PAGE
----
• If you view the core use-cases of cryptocurrencies as a new asset class then I wouldn’t necessarily expect cryptocurrencies to follow the same trajectory as the internet — both in terms of user growth & growth of assets (equivalent to websites on the internet).
  • If you view the core use-cases of cryptocurrencies as an application platform for decentralized applications (DApps) — or better known as the decentralized internet — then the growth of users & DApps would be comparable to the growth of internet users & website growth.

My biggest criticism towards the DApp future is we haven’t seen DApp usage keep pace with the number of DApps being created. The current core use cases of cryptocurrencies are speculation, store of value, assets, payments, etc.

Looking at the data we can see the use case of cryptocurrencies as an asset class has considerably more proof points and measurable user adoption. However, the future of decentralized applications, while interesting to track, is still too early to measure.

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The National Crowdfunding & Fintech Association of Canada (NCFA Canada) is a cross-Canada non-profit actively engaged with cryptocurrency, blockchain, crowdfunding, alternative finance, fintech, P2P, ICO, and online investing stakeholders globally. NCFA Canada provides education, research, industry stewardship, services, and networking opportunities to thousands of members and subscribers and works closely with industry, government, academia, community and eco-system partners and affiliates to create a strong and vibrant crowdfunding and fintech industry.  Join Canada's Fintech & Funding Community today FREE!  Or become a contributing member and get perks. For more information, please visit:


The forces of change are trumping banks and regulators


The Globe and Mail | and | May 15, 2018

Patricia Meredith and James L. Darroch are the authors of Stumbling Giants: Transforming Canada’s Banks for the Information Age, the winner of the 2017/18 Donner Prize.

Most businesses fail to respond to the challenge of disruptive technology. But disruptive technologies, including mobile devices, cloud computing, artificial intelligence, blockchain and social networking, are transforming financial services.

So it is perhaps not surprising that, far from embracing creative destruction, the protected oligopoly of Canadian banks and their counterparts in many other parts of the world have chosen to lobby in favour of the status quo. The response of global financial regulators, in the form of Basel II and III, has reinforced the old business model, making it more difficult for banks to adapt. Unfortunately, as we describe in our book, Stumbling Giants: Transforming Canada’s Banks for the Information Age, the forces of change are far more powerful than the bankers and regulators are.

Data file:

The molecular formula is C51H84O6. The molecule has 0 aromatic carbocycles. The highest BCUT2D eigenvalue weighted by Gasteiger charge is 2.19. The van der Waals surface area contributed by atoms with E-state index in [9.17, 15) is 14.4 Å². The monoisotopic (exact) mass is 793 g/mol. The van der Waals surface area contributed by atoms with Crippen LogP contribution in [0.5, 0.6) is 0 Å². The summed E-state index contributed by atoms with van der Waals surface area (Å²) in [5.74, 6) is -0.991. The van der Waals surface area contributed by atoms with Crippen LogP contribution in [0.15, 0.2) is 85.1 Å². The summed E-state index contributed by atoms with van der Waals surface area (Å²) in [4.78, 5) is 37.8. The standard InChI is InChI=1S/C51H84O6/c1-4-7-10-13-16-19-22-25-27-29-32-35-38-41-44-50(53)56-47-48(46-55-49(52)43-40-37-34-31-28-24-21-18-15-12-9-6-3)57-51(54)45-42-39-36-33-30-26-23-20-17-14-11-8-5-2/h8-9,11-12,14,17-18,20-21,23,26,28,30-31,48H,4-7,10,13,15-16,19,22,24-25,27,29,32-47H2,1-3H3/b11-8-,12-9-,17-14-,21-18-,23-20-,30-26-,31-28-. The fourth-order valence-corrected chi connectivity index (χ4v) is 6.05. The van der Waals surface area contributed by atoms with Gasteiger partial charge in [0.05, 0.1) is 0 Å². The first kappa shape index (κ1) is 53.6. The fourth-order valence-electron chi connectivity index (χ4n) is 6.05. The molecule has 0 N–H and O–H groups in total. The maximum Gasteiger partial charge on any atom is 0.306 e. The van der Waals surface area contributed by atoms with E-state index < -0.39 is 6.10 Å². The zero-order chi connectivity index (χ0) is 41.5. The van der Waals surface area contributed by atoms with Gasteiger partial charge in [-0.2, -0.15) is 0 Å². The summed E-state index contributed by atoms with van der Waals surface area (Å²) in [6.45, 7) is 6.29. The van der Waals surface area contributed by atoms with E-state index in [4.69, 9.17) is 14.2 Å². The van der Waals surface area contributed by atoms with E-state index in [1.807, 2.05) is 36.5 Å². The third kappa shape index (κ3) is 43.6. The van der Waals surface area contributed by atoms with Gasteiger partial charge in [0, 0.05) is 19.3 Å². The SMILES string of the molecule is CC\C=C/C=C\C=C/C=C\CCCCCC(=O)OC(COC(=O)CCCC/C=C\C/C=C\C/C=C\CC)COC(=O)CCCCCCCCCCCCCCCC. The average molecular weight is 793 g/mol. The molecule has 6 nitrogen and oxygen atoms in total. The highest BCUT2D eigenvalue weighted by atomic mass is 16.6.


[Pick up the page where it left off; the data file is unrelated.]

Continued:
As Bill Gates said more than 20 years ago: “We will always need banking, we won’t always need banks.”

The functions of banking – lending, investing and paying – are necessary in the information age. But how these functions are performed looks very different. Financial-technology companies (fintechs) – such as Amazon, PayPal, Alibaba, Apple, Google and myriad small players including robo-advisers, lenders and payments providers – are using technology to create new and better financial services for both consumers and businesses. They operate in all parts of financial management, whether that is tracking overall spending, applying for a loan or optimizing investment strategies. These technology companies compete directly with traditional banks and, in many respects, have taken them by surprise.

Ant Financial Services (part of the Alibaba Group) uses information from its payment-processing platform to develop cash flow forecasts and assess the riskiness of micro, small and medium-sized businesses. It tracks performance in real time and increases credit lines if the business is increasing faster than expected and accelerates collections if it is not. Ant’s loan losses are significantly lower than those of traditional banks. It’s “Just Spend” securitized consumer loan product helps consumers take that vacation they have been dreaming about. Amazon One Click let’s me buy that item I have been eyeing up online without having to perform a payment transaction. PayPal for Business offers web payments, online invoicing and other services to help me run my online business better.

To support the growth of fintech companies in Canada, the federal government must encourage innovation and increase competition. As Payments Canada rolls out our new real-time payments system, the government should accept the Competition Bureau’s recommendation and enact legislation to open access to qualified non-bank participants. It must implement legislation similar to laws already in place in Britain, the European Union and Australia, making it clear who owns the data stored in warehouses (the customer) and who has access to it (all competitors with the owners’ permission). This would make information – the raw materials for modern financial services – available to all competitors.

Check out:  NCFA: Canada Needs a Harmonized Securities Environment as Current Provincial Approach is a Fintech Innovation Killer